How to Reinstate Nonprofit Status

By Stephanie Kurose, J.D.

How to Reinstate Nonprofit Status

By Stephanie Kurose, J.D.

Nonprofit organizations are businesses that have been granted tax-exempt status by the Internal Revenue Service (IRS) and are often dedicated to furthering a particular charitable cause or promoting social welfare. They are also exempt from paying federal income taxes on the money they earn. Rather than distributing profits to shareholders or owners, nonprofit organizations use their profits to achieve their goals.

Laptop on a table with the words "Non-profit" displayed on the screen

To be eligible for such status, the business must meet the requirements set forth in section 501(c) of the Internal Revenue Code. Once the company gains tax-exempt status, it is possible for the IRS to revoke that standing for a number of different reasons. Typically once you eliminate the problem that resulted in the status loss, it is possible to have it reinstated by the IRS.

Ways to Lose Tax-Exempt Status

There are multiple reasons why the IRS may strip an organization of its tax-exempt status. One way it could have it automatically revoked is if the business fails to file the appropriate IRS forms for three consecutive years. This is the most common reason why they lose their tax-exempt status.

Another reason they may strip a nonprofit of its status is if the organization engages in any type of prohibited political campaign activity, such as endorsing or opposing a candidate running for public office.

Reinstating Your Nonprofit Status

If an organization loses its tax-exempt status, it must follow these three steps to reinstate it with the IRS.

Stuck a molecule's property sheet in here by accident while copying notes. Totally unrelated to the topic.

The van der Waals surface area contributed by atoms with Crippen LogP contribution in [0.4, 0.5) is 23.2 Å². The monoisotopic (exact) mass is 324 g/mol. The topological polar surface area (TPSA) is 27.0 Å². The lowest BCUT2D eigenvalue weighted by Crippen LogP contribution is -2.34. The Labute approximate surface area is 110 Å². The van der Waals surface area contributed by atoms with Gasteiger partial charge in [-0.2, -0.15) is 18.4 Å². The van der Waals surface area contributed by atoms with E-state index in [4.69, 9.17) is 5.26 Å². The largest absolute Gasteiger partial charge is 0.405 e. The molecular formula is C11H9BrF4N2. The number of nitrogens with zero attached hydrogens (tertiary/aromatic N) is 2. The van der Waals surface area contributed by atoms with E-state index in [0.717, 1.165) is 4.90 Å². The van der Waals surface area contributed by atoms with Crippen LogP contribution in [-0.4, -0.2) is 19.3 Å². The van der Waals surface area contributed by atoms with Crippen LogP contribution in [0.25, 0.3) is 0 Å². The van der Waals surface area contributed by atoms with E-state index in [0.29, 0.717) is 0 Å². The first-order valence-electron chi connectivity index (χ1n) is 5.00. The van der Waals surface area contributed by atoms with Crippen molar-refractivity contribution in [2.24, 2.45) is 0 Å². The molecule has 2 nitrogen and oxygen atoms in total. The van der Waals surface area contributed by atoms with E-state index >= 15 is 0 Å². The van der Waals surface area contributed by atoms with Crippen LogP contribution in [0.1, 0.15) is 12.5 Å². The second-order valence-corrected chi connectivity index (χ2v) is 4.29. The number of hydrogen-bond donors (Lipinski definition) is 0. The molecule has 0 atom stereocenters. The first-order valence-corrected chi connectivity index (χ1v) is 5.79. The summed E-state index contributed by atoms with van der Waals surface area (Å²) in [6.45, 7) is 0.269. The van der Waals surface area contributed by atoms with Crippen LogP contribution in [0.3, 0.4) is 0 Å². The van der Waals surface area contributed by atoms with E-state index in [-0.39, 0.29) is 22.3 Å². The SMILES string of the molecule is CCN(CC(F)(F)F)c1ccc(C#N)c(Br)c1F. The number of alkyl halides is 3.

1. Remedy the problem that caused the revocation.

Most importantly, if a company loses its tax-exempt status, it must remedy the problem that led to the revocation. Without first resolving this, there is no use applying to reinstate an organization's status.

2. File an application for reinstatement and pay the filing fee.

After resolving the issue(s), it must submit a new application with the IRS to have the entity's status reinstated. 501(c)(3) organizations must file Application for Recognition of Exemption Under Section 501(c)(3) of the Internal Revenue Code (Form 1023), while all other nonprofits must file Application for Recognition of Exemption Under Section 501(a) (Form 1024). At the top of the form and on the envelope, write "automatically revoked," before mailing it to the IRS. Enclose the required filing fee, which varies depending on the organization's yearly gross receipts, with your application.

3. Attach a request for a retroactive reinstatement, if applicable.

When a nonprofit loses its tax-exempt status, it is required to file ordinary income tax returns and pay tax on the money the business raises from the date of its revocation to the date its new application for reinstatement is approved. In order to avoid paying income taxes during this time, the company can request a retroactive reinstatement by attaching a letter to their application form that explains why it did not comply with the law and thus lost its status.

If there is a reasonable cause for noncompliance, the IRS may decide to reinstate the company's tax-exempt status retroactively and not impose the usual penalties. A reasonable cause generally means showing that the organization made every effort to file the required returns, relied on incorrect information, or events beyond its control made it impossible to comply.

Maintaining tax-exempt status is of utmost importance to nonprofit organizations. While compliance with the rules is fairly straightforward, there are still a number of entities that lose the status and must apply for reinstatement. If this happened to you or if you have general questions about the process, contact an agent with the IRS who can help answer any of your questions.

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